6.11 / September 2011

Up and Away

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The boy never made the cover of the black and white tabloids at the supermarket even though he learned to fly before he hit puberty. The curve in his back was subtle, but it was there and microfiche suggests he was born with a partial exoskeleton, what entomologists on record referred to as a beetle back. At the time there was some debate about his usefulness to science and if he should be studied. An unclassified government CD-ROM from 1987 documents his existence and suggests he might be of some use to the military, but there is no official mention of him after 1988.

The boy did disappear, but not immediately after 1988. There are yearbook photos from his time in elementary school, the headgear and braces and the over-gelled side-spike haircut forever immortalized after his parents moved from Chicago to the skinny part of Idaho near the mouth of the Snake River,¬†where they thought they wouldn’t be bothered. The boy grew like a regular boy, his voice cracked and he back-talked his mother, though each successive year his back curved more noticeably and his wings became stronger and his appetite larger. His mother thought the curvature of his beetle back was beautiful, the dark, waxy ridges in his skin and the seam running down the middle where human indentions of vertebrae were absent. She asked God how the boy had come from her womb, and wondered to what end could God allow the boy’s existence?

The mother cherished the boy and thought him a blessing, a light in the family. Polaroids exist showing the beautiful black dots, like those on a Lady Bug, just under the wavy, indented skin below his shoulders. By third grade it looked like the boy was wearing a turtle shell under his shirts, and the boy’s sister couldn’t decide if his form was enhanced or mutated or deformed. The boy’s sister never tired of staring at the deformity in the same manner as strangers and small children, who gawked openly. She would pat him on his back, tell him good job and hug him for no reason if only to feel the beetle back, to understand it, to touch it, to try and grasp the absurdity of nature. The boy ripped many shirts from uncontrolled spasms and injured his wings when there was no place for them to unfold. It was a hazard until he learned control. The boy walked in a hunched stance and tried to make up for it with good posture. His mother told a family friend that the boy slept on his stomach because sleeping on his back made him feel like a marooned crustacean.

Flying didn’t come naturally for the boy. His father said in passing that it took the boy a year to control his beetle back, to regulate when his wings would come out. The exoskeleton had different wiring and the boy struggled to control two bodies at once. At first the boy could only flutter in the air for a moment, like an early pioneer of the jetpack rising unevenly in the inventor’s backyard. Grainy home movies show the boy’s back separating and translucent wings emerging; off camera someone admires their beauty, the intermittent control, the flight. In slow motion the wings moved rapidly and created a whirr of wind that the boy’s father later joked was powerful enough to unhinge his combover.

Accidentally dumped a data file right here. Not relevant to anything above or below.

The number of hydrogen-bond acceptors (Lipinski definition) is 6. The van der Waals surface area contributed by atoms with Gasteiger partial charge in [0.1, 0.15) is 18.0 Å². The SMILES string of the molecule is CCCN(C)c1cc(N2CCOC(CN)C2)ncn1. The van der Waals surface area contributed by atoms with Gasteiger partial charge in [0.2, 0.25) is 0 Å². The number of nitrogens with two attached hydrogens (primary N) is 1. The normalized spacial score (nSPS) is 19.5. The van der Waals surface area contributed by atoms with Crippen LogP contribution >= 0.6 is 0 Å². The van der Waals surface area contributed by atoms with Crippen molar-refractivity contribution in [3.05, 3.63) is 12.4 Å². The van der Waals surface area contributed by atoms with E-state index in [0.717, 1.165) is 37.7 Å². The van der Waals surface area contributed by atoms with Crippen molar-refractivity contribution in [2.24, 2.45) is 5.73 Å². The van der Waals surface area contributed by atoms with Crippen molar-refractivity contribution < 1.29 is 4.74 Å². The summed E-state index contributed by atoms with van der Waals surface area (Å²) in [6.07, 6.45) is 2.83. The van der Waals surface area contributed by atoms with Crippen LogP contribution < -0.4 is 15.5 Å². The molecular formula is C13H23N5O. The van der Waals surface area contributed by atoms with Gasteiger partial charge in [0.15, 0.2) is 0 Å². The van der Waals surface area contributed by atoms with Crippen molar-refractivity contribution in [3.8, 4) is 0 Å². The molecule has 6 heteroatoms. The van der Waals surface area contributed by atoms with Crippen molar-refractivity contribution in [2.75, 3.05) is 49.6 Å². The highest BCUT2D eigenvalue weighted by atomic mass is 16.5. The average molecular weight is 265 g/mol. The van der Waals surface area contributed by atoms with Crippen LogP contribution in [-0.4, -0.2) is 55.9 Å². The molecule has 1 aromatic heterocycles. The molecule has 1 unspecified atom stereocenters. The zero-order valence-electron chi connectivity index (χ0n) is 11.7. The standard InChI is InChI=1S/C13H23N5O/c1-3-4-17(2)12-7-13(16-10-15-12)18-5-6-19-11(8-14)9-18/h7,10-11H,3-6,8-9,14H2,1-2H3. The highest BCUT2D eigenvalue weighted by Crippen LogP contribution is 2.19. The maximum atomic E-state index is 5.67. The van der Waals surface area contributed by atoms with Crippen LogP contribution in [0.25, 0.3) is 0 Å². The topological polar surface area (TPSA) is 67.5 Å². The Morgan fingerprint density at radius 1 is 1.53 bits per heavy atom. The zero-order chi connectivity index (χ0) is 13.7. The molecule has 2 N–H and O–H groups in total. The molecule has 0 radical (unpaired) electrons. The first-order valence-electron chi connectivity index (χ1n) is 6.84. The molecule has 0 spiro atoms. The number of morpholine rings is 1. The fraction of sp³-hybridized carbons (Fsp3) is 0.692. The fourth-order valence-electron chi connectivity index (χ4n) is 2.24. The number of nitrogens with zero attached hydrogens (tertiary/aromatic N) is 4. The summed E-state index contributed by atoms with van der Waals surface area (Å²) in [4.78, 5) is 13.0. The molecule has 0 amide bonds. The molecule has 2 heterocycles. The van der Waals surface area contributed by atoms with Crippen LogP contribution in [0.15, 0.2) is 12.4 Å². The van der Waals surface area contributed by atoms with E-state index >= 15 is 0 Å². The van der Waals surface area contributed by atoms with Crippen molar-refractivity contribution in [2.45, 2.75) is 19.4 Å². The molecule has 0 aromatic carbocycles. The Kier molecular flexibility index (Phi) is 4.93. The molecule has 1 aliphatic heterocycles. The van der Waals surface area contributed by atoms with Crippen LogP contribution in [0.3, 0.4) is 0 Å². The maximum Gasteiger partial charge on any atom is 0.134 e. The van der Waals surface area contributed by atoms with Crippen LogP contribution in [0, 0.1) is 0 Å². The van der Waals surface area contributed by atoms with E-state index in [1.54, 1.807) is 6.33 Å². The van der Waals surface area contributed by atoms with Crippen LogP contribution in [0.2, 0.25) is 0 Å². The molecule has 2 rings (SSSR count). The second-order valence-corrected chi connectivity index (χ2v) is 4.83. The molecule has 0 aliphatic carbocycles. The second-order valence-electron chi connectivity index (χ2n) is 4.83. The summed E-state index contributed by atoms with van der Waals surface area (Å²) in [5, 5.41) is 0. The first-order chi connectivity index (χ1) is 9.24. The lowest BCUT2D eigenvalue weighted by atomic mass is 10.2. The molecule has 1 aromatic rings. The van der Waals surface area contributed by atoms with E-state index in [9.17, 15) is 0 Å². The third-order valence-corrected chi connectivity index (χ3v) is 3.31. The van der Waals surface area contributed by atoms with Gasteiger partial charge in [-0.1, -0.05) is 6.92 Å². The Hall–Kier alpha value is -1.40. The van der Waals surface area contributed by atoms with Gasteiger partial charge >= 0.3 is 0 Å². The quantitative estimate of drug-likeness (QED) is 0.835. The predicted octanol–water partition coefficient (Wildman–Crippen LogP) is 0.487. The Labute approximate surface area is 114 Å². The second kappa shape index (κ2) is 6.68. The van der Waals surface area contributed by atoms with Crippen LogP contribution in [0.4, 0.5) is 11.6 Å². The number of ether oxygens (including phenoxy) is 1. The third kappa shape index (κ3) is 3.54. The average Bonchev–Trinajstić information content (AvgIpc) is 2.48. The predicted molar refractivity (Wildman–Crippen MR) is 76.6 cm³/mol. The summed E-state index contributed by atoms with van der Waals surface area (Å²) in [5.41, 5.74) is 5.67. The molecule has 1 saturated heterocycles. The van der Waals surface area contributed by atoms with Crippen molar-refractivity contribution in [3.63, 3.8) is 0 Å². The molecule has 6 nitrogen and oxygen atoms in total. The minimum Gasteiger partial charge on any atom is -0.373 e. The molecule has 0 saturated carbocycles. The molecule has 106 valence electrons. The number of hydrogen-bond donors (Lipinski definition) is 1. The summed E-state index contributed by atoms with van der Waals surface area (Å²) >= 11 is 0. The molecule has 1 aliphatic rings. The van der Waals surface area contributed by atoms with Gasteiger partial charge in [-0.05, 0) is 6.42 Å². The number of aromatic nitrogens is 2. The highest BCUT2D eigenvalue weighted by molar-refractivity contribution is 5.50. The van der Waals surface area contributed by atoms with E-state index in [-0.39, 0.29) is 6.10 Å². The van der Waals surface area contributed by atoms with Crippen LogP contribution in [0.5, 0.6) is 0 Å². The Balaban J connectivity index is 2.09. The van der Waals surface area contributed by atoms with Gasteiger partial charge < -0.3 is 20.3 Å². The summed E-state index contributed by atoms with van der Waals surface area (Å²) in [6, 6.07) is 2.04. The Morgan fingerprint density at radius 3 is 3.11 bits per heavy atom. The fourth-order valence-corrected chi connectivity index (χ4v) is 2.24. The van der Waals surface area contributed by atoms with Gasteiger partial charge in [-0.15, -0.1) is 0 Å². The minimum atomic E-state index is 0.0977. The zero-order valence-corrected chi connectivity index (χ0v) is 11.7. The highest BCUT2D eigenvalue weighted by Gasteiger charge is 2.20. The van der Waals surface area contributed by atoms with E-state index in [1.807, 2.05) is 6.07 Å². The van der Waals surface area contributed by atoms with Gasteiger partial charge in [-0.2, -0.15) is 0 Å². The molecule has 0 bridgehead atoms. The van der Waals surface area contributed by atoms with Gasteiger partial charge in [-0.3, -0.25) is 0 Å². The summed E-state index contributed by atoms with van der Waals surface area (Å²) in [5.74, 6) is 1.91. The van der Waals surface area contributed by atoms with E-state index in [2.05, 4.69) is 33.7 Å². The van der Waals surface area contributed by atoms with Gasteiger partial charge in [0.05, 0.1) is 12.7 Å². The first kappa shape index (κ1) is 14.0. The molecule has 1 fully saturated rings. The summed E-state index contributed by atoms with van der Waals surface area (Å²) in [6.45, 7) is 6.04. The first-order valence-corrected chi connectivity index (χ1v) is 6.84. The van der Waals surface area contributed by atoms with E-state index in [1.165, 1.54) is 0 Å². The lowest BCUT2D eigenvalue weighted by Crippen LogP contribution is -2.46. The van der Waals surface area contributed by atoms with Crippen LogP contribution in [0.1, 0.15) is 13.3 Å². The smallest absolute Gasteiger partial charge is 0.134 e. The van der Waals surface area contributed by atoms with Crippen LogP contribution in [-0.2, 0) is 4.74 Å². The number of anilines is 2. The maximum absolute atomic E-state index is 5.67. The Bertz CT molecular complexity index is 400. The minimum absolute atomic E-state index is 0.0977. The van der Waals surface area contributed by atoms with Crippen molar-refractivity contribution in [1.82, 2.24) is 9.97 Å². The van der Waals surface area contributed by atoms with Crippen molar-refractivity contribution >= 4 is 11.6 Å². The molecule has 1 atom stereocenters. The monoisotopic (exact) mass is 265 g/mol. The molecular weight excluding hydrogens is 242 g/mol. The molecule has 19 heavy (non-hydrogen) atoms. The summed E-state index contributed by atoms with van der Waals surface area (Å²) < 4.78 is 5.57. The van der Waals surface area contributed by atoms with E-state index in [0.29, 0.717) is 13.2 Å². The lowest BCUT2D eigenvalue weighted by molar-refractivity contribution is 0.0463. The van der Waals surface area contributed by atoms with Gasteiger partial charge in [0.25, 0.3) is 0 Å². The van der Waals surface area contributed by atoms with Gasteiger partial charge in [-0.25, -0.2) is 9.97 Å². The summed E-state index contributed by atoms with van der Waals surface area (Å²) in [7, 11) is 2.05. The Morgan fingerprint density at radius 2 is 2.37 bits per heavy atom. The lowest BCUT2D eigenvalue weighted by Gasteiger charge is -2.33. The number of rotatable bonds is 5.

For years the boy was unsteady in flight and his mother urged him to stay out of the air. The boy’s sister remembered that if he started to hover in the living room their mother would become hysterical, worried about her glass figurines. There were tchotchkes in every corner of the house and an arrangement of antique wooden dolls stacked like produce on a table in the dining room. The boy’s father collected tiny pewter soldiers, all of them staged on various shelves, looking up to defend a swarm of equally tiny, fire-breathing dragons suspended from the ceiling by fishing wire.

But the boy never broke any of the collectables. He learned to harness his form and it wasn’t long before he was gone for hours and then days at a time as his wings could carry him farther and farther. Mostly he flew north toward the Canadian border and beyond into the wilds of the Northern Forest where he could sate his appetite for earthworms, snails, animal dung, leaves, and all of the decomposed matter that winter left in its wake. Every time he left the boy said he would return. The time between his trips grew shorter and the boy had fewer things to say when he returned. Eventually the boy was silent, focused in a way no one in his family had seen before.

It was a clear evening the last time they saw the boy. He circled their house slowly and took off the last bits of his clothing. His Nikes and jean shorts came to rest on the roof, caught in the grit and stickiness of the shingles. Naked, the boy darted up and away and his family followed him until he was but a speck in the sky, the way a helium balloon rises and then fades into the expanse. The boy’s sister and his mother and his father stood on the lawn waving after him, calling for him to return. Days, weeks, months later the boy’s mother fell ill and his father took to his work and his sister wrote and wrote and wrote about him, sometimes repeating the same sentences over and over again in her journal until there was nothing more she could say.


Blake Kimzey's fiction is nominated for a Pushcart Prize and has been published in Australia, England, and North America. Born in Texas, Blake is currently a student in the MFA program at the University of California, Irvine. Find more at blakekimzey.com.
6.11 / September 2011

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